• Hot water systems can take some time and waste water in the process of getting up to temperature. If washing up dishes boiling a kettle can save you a bit of water.
  • Giving your dishes a good scrape to remove food scraps minimises the water required for washing up.


Tips on keeping your water clean

  • Minimise food scraps. Wipe plates completely clean before washing and rinsing. Reusable cloths and old newspapers work well rather than constantly buying paper towel and it’s better for the environment. Use a filter of some description when emptying your grey water – a fine mesh or an old stocking work a treat. The scraps collected can be emptied into your garbage.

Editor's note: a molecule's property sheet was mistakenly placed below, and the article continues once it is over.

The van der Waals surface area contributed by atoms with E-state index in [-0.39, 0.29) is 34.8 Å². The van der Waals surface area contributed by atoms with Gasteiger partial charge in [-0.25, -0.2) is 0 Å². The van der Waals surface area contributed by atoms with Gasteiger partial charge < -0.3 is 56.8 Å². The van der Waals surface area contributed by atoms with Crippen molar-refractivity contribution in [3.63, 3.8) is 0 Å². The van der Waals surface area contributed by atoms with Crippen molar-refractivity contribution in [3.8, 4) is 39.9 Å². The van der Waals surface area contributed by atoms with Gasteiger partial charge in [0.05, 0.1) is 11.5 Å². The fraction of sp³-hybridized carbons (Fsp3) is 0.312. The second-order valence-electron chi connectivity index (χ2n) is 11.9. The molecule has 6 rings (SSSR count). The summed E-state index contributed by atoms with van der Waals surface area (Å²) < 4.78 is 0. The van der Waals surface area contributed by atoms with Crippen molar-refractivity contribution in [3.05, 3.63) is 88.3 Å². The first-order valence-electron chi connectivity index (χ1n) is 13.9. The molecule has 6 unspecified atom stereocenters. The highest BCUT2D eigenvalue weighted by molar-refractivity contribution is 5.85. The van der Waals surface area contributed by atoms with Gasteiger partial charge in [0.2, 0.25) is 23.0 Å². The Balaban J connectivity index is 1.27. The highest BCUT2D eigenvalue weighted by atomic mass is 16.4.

• Collect fats and oils. Large amounts of cooking fats and oils don’t belong in grey water either. Some might like to recycle for further cooking, otherwise collect in a sealable container and dispose of with your garbage. Fats and oils can reduce the effectiveness of a septic system and can cause damage to traps and pumping mechanisms and clog tanks with brown grease. If fats and oils make it onto the ground they won’t readily break down, leading to an unsightly film of grease on the ground.
  • Use environmentally friendly agents. Opt for environmentally friendly, grey water friendly, septic friendly and biodegradable products for dishwashing, laundry, toilet cleaning and general purpose cleaning. Look for products that state that they are whole-product biodegradable to Australian Standard 4351 as ‘biodegradability’ is sometimes claimed on products where the one biodegradable ingredient makes up as little as 5% of the total.